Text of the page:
The thought of walking across the graduation stage — looking out into the crowd and seeing his face — gave her panic attacks for weeks.
She couldn’t sleep the night before, knowing that commencement ceremonies at Gardner-Edgerton High School would mean being near this classmate nearly two years after he raped her in her bedroom. And only a few months after he was convicted for it.
The 18-year-old said she had brought up her fears with the school district. That she felt threatened. That she had an order of protection against him.
The school, she said, promised that a staff member would meet her at the entrance. There would be extra security. And an employee would sit in her row.
But when she arrived that day in May, both she and her mother allege, none of those precautions were taken.
“I thought it was insane that they were telling a victim that you’re going to walk them to their chair and then not do that,” she told The Star recently. “I was like, OK, you’re going to let a registered sex offender walk across the stage with his victim present.”
Graduation day was just the latest example of ways the school district did not take her seriously and failed to protect her, she and her mother said.
▪ When she reported the rape in October 2019, she should have been offered support under Title IX, the law barring gender discrimination in federally funded schools. The measures can include counseling, homework extensions and schedule changes. Those were never offered, she and her mother said.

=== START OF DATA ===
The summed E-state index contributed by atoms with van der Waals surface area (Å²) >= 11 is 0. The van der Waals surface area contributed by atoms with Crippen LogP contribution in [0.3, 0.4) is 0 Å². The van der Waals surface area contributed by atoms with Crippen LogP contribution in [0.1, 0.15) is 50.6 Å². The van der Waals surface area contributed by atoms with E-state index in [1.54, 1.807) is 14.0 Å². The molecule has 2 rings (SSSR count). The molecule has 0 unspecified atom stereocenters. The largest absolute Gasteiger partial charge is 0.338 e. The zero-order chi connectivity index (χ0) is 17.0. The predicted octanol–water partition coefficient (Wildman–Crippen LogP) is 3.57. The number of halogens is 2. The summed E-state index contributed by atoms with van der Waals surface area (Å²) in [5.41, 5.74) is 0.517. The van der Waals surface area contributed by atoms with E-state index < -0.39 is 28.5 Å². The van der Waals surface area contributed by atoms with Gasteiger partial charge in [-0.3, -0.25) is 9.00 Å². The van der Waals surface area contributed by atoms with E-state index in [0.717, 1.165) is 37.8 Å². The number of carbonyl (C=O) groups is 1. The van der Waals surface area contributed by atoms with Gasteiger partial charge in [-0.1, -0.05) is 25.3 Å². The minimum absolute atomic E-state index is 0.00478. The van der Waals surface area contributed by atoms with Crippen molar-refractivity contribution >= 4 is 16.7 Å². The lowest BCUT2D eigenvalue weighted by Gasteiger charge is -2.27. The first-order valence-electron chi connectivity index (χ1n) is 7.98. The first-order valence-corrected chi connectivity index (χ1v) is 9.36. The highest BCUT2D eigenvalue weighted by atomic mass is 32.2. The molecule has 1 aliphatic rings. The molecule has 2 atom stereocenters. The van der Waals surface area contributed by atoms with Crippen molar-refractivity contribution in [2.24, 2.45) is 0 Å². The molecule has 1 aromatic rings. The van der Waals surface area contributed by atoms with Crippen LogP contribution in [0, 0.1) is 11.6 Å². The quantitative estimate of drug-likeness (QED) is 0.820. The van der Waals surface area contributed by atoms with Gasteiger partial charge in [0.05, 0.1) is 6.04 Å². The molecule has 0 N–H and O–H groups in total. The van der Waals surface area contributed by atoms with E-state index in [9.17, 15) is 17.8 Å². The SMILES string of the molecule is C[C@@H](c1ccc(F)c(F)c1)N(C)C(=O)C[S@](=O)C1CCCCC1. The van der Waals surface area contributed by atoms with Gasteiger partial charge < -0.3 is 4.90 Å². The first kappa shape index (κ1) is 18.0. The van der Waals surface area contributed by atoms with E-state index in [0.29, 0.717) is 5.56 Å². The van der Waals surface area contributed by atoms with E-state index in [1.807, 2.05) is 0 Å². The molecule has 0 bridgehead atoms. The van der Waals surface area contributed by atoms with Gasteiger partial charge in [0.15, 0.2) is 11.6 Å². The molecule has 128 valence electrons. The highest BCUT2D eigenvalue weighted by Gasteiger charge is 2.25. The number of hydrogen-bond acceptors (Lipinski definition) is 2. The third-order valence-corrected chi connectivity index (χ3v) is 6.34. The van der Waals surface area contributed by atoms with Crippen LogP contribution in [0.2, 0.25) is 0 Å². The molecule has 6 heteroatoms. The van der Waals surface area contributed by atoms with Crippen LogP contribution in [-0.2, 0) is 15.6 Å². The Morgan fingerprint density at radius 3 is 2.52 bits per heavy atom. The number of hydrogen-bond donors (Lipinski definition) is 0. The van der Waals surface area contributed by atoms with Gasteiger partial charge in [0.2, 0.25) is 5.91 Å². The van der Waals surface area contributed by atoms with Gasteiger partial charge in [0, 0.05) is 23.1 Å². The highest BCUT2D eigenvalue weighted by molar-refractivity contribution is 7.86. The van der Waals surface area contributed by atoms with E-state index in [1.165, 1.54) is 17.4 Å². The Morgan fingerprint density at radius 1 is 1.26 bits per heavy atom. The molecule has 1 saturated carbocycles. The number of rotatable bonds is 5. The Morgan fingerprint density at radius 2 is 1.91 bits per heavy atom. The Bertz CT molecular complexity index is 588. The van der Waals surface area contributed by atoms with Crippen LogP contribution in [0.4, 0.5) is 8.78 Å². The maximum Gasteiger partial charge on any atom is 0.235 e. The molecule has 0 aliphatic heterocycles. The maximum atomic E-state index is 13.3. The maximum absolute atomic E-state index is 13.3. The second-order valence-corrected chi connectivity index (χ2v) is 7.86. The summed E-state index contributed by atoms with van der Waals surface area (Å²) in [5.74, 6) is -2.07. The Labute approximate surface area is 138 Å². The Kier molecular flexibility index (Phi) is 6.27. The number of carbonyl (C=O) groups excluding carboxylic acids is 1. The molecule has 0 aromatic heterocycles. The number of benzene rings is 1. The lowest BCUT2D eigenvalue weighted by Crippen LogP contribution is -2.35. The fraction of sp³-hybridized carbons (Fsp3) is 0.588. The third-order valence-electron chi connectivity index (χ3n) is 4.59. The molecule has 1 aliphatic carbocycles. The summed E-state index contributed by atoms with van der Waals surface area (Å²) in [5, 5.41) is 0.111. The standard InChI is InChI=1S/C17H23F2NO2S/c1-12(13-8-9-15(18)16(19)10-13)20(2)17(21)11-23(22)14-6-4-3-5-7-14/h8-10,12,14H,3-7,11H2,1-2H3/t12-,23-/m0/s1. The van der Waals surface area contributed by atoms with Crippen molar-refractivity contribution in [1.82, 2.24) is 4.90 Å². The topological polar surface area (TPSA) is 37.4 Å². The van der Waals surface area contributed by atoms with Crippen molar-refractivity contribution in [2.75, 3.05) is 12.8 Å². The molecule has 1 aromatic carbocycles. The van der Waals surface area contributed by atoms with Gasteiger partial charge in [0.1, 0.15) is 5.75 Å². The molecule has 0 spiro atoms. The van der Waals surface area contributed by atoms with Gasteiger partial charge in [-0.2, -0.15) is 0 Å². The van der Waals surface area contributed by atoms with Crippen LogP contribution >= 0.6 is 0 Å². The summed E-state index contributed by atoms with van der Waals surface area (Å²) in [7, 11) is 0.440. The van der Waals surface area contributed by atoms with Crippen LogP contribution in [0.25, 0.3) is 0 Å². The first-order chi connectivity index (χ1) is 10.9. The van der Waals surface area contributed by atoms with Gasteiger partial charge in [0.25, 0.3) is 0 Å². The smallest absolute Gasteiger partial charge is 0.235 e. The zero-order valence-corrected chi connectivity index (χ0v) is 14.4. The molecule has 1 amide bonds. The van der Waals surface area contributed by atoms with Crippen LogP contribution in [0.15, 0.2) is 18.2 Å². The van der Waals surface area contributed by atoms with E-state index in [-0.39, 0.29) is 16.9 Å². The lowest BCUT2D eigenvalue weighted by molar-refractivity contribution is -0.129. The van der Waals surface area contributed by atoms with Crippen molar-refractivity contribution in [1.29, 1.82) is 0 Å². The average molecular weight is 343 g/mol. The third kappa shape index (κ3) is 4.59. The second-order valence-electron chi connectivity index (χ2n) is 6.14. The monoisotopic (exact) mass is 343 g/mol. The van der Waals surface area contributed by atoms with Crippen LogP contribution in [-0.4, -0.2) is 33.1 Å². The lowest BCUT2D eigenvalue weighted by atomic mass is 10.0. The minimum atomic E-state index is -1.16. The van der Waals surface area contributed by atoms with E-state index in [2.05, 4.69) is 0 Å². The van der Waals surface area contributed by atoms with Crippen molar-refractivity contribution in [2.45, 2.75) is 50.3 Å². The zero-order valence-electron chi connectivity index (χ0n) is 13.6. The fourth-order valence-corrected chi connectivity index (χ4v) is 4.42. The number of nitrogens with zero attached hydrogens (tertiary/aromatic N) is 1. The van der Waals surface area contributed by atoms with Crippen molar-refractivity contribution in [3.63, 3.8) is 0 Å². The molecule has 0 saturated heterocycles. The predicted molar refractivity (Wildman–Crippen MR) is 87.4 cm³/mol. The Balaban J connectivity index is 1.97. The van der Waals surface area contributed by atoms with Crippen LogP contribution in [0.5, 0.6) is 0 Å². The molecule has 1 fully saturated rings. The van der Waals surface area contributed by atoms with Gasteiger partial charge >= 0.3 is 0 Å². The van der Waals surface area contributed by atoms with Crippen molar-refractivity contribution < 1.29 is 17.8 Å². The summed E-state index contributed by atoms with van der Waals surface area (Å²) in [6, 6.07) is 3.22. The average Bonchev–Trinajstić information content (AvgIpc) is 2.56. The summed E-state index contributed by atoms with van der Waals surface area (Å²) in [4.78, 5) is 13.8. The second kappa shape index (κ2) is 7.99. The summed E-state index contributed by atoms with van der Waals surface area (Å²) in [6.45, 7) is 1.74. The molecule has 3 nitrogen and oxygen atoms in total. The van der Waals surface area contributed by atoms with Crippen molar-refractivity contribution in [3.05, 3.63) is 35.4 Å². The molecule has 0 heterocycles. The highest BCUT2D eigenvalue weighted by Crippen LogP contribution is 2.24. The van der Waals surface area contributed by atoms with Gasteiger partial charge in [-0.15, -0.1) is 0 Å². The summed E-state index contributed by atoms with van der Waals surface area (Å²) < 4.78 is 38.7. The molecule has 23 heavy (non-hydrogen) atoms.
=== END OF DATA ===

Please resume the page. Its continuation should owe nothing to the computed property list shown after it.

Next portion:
▪ She said her school did not inform her of her right to file a formal complaint, triggering a district investigation. That potentially could have led to her assailant being disciplined, suspended or expelled. She said she was never told she had that option; the district relied solely on the separate criminal process.
▪ The only support the district did offer her was to have an employee escort her to classes or stand by her in the halls, she said, but she felt that would have singled her out rather than protect her.
▪ In an interview with The Star, the male teenager said school officials told him to avoid contact with her, including in the hallways and at graduation. But she claims she saw him between classes and at student events multiple times.